Autumn leaves

Just when you think you’ve found the most beautiful one, another catches your eye. Leaves are pretty spectacular at the moment. What is it about collecting them too? Like shells on the beach, another perfectly designed natural distraction to help ease our lock down stresses. Not to mention the fungi that’s popping up on all the reserves, reminding us of a whole underworld of activity going on in the soil below.

Toadstool mushroom  Orange tree mushrooms Shaggy ink cap mushroomMushrooms spotted on Stourbridge Common

Did you know that deciduous trees physically need a dormancy time to gather their energy for the coming spring. In the world of orchards this time is quite specific, Apples needing ideally 1000 hours of between 1-7 degrees in order to flower well. Orchardists (yes that’s a real word!) call these hours ‘chilling hours’. Perhaps we could view the lock down as something similar, ‘chilling hours’ where we restore and gather strength only to dazzle when the spring comes!

The Rush stream

Did you know that chalk streams are quite unique and precious habitats, due to their particular water quality, temperature and Oxygen levels? They provide a specialist habitat for certain species which is globally rare. Did you also know that 85% of chalk streams are found in the UK and most of these in the South and South East of England and some of them are found right here in Cambridge?

In response to this a specialist analysis of our local chalk streams has been commissioned by the City Council and is being carried out by the Wildlife trust and The Brown Trout Trust. The aim is to assess the health of these streams and then  design a programme of action for local groups and stakeholders to fund and implement together.

To find out more please click on the link below:

Logan's meadow reed bed.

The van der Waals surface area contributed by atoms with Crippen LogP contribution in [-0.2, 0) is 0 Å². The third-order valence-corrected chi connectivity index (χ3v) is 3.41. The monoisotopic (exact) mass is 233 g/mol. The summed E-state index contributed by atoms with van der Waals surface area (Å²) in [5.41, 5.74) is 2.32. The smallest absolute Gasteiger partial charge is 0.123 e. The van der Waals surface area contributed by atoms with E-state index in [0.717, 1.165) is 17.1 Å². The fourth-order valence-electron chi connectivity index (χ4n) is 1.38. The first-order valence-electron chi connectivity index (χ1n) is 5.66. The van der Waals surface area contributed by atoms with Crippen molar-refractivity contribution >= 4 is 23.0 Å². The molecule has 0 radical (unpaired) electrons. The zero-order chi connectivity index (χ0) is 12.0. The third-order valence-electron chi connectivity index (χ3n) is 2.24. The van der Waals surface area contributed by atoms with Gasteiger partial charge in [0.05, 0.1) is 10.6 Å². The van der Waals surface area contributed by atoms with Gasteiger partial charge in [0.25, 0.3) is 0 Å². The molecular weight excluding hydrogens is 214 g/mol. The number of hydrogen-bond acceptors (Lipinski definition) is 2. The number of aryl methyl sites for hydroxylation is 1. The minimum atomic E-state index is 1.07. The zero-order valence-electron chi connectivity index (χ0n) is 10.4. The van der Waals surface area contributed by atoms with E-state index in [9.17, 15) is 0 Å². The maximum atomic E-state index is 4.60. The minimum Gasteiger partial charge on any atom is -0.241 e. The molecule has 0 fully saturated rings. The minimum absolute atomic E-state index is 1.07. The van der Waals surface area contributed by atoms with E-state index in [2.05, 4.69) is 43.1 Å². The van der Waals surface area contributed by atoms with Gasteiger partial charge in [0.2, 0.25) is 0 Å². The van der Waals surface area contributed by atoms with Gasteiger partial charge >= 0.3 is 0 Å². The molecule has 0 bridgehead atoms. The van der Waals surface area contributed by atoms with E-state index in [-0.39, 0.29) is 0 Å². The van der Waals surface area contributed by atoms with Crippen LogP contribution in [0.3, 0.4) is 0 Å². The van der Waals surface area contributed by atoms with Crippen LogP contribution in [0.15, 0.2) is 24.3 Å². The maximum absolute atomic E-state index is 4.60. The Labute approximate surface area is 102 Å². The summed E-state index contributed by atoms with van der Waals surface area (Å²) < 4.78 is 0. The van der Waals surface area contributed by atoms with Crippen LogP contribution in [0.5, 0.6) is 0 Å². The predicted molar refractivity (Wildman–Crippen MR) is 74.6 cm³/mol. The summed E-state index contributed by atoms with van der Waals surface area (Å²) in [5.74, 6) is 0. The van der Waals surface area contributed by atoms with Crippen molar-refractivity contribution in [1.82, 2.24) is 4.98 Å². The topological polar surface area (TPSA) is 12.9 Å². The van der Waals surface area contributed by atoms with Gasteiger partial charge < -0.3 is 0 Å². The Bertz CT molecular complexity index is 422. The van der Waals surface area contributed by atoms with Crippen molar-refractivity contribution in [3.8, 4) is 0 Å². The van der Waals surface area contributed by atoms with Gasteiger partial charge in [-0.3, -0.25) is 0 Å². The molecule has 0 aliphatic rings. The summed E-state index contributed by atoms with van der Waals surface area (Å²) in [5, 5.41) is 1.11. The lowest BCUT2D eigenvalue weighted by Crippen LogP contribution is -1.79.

Cambridge City Council and the newly formed Friend’s of Logan’s Meadow are embarking on a project to more than double the size of Logan’s Meadow Local Nature Reserve. This will contribute to Natural Cambridgeshire’s ‘Doubling Nature’ vision.

This change also has the potential to address the biodiversity and climate change emergencies declared by the City Council and help with the Council’s ambition to increase the City’s tree canopy cover.

It’s important to hear local views about how the space is used, how you would like to see the area shaped and managed in the future. For full information about how the area is currently used and our proposals (including plans) please go to the online consultation form using the link below:

ivy bee pollen baskets

Take a moment today to stand in the sunshine looking at an ivy bush. It will be worth it!

ivy and berries bush If it’s a mature plant it should have those lovely structural yellow-green flower clusters covering it.

ivy flower


Then you might notice a gentle hum…….

This most probably is coming from the Ivy bee (Colletes hederae) A relative new comer to our island, first discovered in 2002 in Southern England. Originating from Europe the Ivy bee has undergone a rapid expansion in the last two decades and now can be found in most Southern counties and increasingly moving northward and inland. Ivy bee

ivy bee in nest

This ground nesting solitary bee can be found hovering around the ivy flowers gathering this late source of nectar. Hot spots in Cambridge for spotting these are Chesterton Rec and West Pit

but probably in your back garden too!

ivy bee pollen baskets                                  ivy bee on ivy

Solitary bees are high on the agenda for the City Council’s Pollinator Campaign, with bee bank construction being planned for some of the reserves soon. These will provide perfect nesting sites for these valuable pollinators. More info as this unfolds.

In the meantime try and spot these adorable, intrepid, bees flying now for a limited time only, terms and conditions apply. 😉








While, what feels like the longest summer ever continues, how about upping your nature identification skills to impress your friends and kids? Or even to enjoy with your friends and kids?

Two really easy and informative surveys to take part in are firstly, The Big Butterfly Count

It’s running till August 9th, just count as many butterflies you see in 15mins. Also good to send your findings to @savebutterflies to double up on your useful data.

Secondly the Pollinator Monitoring Scheme is a little more involved but great for increasing your knowledge and appreciation of a few more species groups. Find it at:

Pollinators in general are good indicators or signalers, being sensitive to habitat loss or pollution, changes in their numbers can help guide future conservation responses. Therefore your data is important as well as a fun activity.

The Conservation Volunteers have been carrying out both these surveys on our beautiful local nature reserves of Cambridge. The Reserves

Here’s some pics of the kind of sights we have enjoyed!

6 spotted moths          Common Blue butterfly on wild carrot           Honey bee on Knapweed

It’s a beautiful world out there!